Helping the vulnerable deal with police

Mr Christopher Goh is one of 60 trained volunteers in the pilot scheme. Studies abroad have found that people with mental disabilities tend to incriminate themselves and confess to offences they have not committed.

SINGAPORE - It was close to midnight when Mr William Teo received a text message last month alerting him that a person with intellectual disability was being questioned by the police for suspected theft.

The 53-year-old got dressed and rushed to Bedok Police Division: He is one of 60 volunteers who have been trained as part of a pilot scheme aimed at helping vulnerable people during criminal investigations.

When Mr Teo got there, the man in his 40s had already been detained for about 10 hours and was visibly anxious.

"He kept asking if he would be locked up or if he could make restitution," said Mr Teo, a director at an engineering company.

"He mixed up the chronology of what happened, who was involved and was repeating the same thing over and over again."

Mr Teo calmed him down with reassurances and rephrased the questions asked by the police officer so that they could better understand what had happened.

It is not clear whether the man was eventually charged with theft, as volunteers are usually not privy to what happens after.

The pilot is run by an inter-agency committee which comprises the Attorney-General's Chambers, Ministry of Social and Family Development, police, National Council of Social Service (NCSS), Law Society of Singapore and the Association of Criminal Lawyers.

Since it started in April, trained volunteers have been roped in for more than 30 cases involving those with intellectual or developmental disability.

This is how the pilot works: The police will first administer a new screening tool called the Hayes Ability Screening Index, which will indicate if the person arrested is likely to have an intellectual disability. It is a 10-minute pen-and-paper test. Once identified, the police will call on a neutral volunteer, called an appropriate adult, to sit in when they question the arrested person.

Appropriate adults help to improve communication between the vulnerable person and the police and provide emotional support. They could also be called on as witnesses during trials.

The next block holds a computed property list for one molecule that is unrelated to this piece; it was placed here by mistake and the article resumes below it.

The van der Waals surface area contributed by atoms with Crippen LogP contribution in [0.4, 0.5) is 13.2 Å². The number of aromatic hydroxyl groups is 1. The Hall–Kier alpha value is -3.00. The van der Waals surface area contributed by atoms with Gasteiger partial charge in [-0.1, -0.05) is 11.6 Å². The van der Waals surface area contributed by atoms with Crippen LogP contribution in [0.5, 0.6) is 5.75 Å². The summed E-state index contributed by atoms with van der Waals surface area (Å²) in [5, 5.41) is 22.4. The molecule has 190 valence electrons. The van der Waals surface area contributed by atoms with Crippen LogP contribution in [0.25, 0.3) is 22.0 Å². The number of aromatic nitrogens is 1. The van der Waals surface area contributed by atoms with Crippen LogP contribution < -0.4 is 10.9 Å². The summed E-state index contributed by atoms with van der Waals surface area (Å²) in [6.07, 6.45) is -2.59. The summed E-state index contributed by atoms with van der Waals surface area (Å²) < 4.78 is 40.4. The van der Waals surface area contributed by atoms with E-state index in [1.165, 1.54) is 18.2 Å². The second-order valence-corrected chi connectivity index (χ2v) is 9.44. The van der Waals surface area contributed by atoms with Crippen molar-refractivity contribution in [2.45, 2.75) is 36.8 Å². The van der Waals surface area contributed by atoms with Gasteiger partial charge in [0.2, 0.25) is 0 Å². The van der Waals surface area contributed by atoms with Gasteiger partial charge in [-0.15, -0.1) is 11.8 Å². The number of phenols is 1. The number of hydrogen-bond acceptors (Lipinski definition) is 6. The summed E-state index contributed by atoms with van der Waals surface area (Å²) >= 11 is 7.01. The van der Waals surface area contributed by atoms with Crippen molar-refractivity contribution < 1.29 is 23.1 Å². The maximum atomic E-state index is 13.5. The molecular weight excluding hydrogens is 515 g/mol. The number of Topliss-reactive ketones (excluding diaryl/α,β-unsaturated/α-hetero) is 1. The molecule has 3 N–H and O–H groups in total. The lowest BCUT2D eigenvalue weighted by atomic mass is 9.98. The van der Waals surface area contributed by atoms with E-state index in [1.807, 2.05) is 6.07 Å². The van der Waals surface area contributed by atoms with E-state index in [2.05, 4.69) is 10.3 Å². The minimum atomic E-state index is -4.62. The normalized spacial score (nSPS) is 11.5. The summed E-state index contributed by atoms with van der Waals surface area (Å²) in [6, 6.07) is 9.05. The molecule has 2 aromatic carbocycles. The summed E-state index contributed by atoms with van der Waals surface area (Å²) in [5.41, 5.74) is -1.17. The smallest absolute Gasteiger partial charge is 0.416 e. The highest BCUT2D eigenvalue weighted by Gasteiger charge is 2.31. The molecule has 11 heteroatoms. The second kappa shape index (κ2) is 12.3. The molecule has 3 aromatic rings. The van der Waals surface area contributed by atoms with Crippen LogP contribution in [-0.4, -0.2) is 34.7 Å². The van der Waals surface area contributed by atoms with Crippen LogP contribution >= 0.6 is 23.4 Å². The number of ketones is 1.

The idea is to make sure the police statement reflects what happened as accurately as possible.

Studies overseas have found that people who are mentally disabled tend to incriminate themselves and confess to offences they have not committed, partly because they like to please people.

Another volunteer who has handled five cases so far said they usually defer to authority figures.

"They are very frightened of figures of the law and can say 'yes, yes, yes' to everything; but sometimes they are not guilty, but simply in the wrong place at the wrong time," said Mr Christopher Goh, 57, a property agent.

He makes it a point to hold their hand and talk to them casually to help them feel at ease during interrogation.

"They may have difficulties understanding some of the questions or may have limited attention span and may lose focus with the questioning," said Dr Hoili Lim, director of Allied Health Professional Services at the Movement for the Intellectually Disabled of Singapore.

A total of 138 offenders with mental disabilities were placed on probation last year, about three times more than in 2005, when the number was only 40. Some are hauled in for questioning for cases such as suspected theft, public nuisance, outrage of modesty or committing an obscene act.

Mr Lim Tanguy, director of the Law Society Pro Bono Services Office, said the pilot is a "great success". It received more than 120 volunteer applications and has appointed 60 after training them. The volunteers come from all walks of life; from students to mental health professionals to retirees.

The Association of Women for Action and Research (Aware) also offers a similar service in which its counsellors sit in at police interviews to help sexual-assault victims recount their ordeal.

The various agencies will assess the success of the pilot when it ends this month, and may implement the use of the screening test and the volunteers more widely.

Said Ms Tina Hung, deputy chief executive officer of NCSS: "This is a bold move for the administration of justice in Singapore and we hope more people will step forward to be trained and to volunteer."

jantai@sph.com.sg


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